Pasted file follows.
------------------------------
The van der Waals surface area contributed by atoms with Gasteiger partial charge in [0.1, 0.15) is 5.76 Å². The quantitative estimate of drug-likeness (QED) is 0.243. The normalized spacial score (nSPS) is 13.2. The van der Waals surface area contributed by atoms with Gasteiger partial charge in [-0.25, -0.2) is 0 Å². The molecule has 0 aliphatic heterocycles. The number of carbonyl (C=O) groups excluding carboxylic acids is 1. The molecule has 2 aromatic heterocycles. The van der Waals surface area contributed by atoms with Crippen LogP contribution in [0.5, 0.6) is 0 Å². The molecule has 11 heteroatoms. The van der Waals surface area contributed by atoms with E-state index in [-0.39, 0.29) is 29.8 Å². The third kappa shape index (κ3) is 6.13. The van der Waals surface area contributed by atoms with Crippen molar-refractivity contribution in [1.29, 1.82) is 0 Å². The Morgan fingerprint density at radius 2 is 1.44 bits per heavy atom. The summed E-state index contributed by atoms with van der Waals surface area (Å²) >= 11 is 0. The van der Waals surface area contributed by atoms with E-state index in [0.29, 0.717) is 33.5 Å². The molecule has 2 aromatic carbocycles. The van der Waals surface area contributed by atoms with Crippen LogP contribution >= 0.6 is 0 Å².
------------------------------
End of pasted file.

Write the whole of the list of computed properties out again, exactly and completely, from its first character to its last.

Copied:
The van der Waals surface area contributed by atoms with Gasteiger partial charge in [0.1, 0.15) is 5.76 Å². The quantitative estimate of drug-likeness (QED) is 0.243. The normalized spacial score (nSPS) is 13.2. The van der Waals surface area contributed by atoms with Gasteiger partial charge in [-0.25, -0.2) is 0 Å². The molecule has 0 aliphatic heterocycles. The number of carbonyl (C=O) groups excluding carboxylic acids is 1. The molecule has 2 aromatic heterocycles. The van der Waals surface area contributed by atoms with Crippen LogP contribution in [0.5, 0.6) is 0 Å². The molecule has 11 heteroatoms. The van der Waals surface area contributed by atoms with E-state index in [-0.39, 0.29) is 29.8 Å². The third kappa shape index (κ3) is 6.13. The van der Waals surface area contributed by atoms with Crippen molar-refractivity contribution in [1.29, 1.82) is 0 Å². The Morgan fingerprint density at radius 2 is 1.44 bits per heavy atom. The summed E-state index contributed by atoms with van der Waals surface area (Å²) >= 11 is 0. The van der Waals surface area contributed by atoms with E-state index in [0.29, 0.717) is 33.5 Å². The molecule has 2 aromatic carbocycles. The van der Waals surface area contributed by atoms with Crippen LogP contribution >= 0.6 is 0 Å².